Trump administration moves to restrict asylum seekers at border

Members of one of the migrant caravans riding on a truck in Donaji Mexico last week

Members of one of the migrant caravans riding on a truck in Donaji Mexico last week

The Trump administration on Thursday unveiled a "interim final rule" stipulating that any and all immigrants who illegally cross into the US' southern border with Mexico will be deemed ineligible to apply for asylum.

The plan is President Donald Trump's administration's latest move to limit the eligibility of individuals for asylum in the United States. The official did not say where asylum-seekers would be housed should they arrive at those ports of entry in large numbers.

Trump said last week that he planned to modify the asylum process to make it more hard for Central American migrants in the caravan to request protection. "Under current practice, border agents are repeatedly turning asylum-seekers away and telling them to come back another day".

"US law is crystal clear that asylum seekers have the right to lodge asylum claims regardless of where they enter the country, and President Trump can not change the law on a whim", said Bill Frelick, Refugee Rights director at Human Rights Watch.

But according to the new rule, Trump has authority to restrict illegal immigration "if he determines it to be in the national interest". "It is illegal to circumvent that by agency or presidential decree", said Omar Jadwat, director of the ACLU's Immigrants' Rights Project, in a statement.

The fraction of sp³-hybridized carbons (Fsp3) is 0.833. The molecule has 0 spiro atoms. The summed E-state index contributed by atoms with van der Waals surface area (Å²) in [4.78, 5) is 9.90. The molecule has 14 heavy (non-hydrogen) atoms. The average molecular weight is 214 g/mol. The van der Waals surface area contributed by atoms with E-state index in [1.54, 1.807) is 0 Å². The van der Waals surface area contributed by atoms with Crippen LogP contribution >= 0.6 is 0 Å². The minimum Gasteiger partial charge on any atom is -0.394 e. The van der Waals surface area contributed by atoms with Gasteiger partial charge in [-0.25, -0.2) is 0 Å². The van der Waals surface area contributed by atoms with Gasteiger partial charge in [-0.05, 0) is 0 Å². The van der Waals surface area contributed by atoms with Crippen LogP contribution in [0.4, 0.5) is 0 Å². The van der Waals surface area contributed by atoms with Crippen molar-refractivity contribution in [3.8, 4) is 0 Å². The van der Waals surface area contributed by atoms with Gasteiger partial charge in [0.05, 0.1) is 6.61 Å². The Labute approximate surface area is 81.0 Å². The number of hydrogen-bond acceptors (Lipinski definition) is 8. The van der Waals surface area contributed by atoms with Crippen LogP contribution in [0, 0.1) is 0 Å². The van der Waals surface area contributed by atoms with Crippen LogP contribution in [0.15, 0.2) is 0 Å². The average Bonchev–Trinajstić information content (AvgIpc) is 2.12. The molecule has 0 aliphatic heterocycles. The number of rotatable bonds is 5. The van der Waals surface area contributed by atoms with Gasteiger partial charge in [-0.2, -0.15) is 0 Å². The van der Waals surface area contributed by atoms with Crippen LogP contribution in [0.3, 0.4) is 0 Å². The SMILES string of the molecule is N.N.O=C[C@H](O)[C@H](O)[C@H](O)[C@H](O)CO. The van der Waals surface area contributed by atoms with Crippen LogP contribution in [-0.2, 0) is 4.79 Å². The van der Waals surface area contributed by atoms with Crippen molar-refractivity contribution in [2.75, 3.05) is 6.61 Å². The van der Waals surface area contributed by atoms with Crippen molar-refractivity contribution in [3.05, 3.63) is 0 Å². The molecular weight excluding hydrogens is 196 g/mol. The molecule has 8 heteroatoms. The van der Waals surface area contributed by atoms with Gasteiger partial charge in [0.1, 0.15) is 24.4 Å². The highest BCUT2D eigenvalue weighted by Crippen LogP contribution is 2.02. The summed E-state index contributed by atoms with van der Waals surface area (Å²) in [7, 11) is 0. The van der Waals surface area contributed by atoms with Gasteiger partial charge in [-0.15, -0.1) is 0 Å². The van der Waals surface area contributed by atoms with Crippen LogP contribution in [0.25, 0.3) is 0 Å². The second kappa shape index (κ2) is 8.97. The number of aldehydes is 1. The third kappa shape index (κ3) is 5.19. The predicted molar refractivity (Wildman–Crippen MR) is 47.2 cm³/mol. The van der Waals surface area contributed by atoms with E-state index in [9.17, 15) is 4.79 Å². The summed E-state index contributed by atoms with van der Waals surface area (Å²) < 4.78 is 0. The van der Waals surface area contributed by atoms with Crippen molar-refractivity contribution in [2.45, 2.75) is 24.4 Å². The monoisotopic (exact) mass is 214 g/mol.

"Our asylum system is overwhelmed with too many meritless asylum claims from aliens who place a tremendous burden on our resources, preventing us from being able to expeditiously grant asylum to those who truly deserve it", the Department of Homeland Security secretary, Kirstjen Nielsen, and acting attorney general, Matthew Whitaker, said in a joint statement. The military is expected to have the vast majority of the more than 7,000 troops planned for the mission deployed by Monday, and that number could grow.

President Donald Trump arrives to speak at a campaign rally, November 4, 2018, in Macon, Ga.

Sessions, who resigned at Trump's request this week, also instructed immigration judges and asylum officers to view illegal border-crossing as a "serious adverse factor" in deciding a case and to consider whether applicants could have escaped danger by relocating within their own countries.

On a call with reporters Thursday, senior administration officials emphasized that point, claiming that it would mean asylum claims will be handled more efficiently.

Members of one of the migrant caravans riding on a truck in Donaji, Mexico, last week.

"What we are attempting to do is trying to funnel. asylum claims through the ports of entry where we are better resourced, have better capabilities and better manpower and staffing to actually handle those claims in an expeditious and efficient manner", a senior administration official told reporters in a news briefing Thursday, on condition of anonymity.

"President Trump's Proclamation is yet another attempt to destroy the United States´ long tradition to guarantee the fundamental human right to seek protection from life-threatening fear and persecution". It's unknown whether those in the caravan, many fleeing violence in their homeland, plan to cross illegally.

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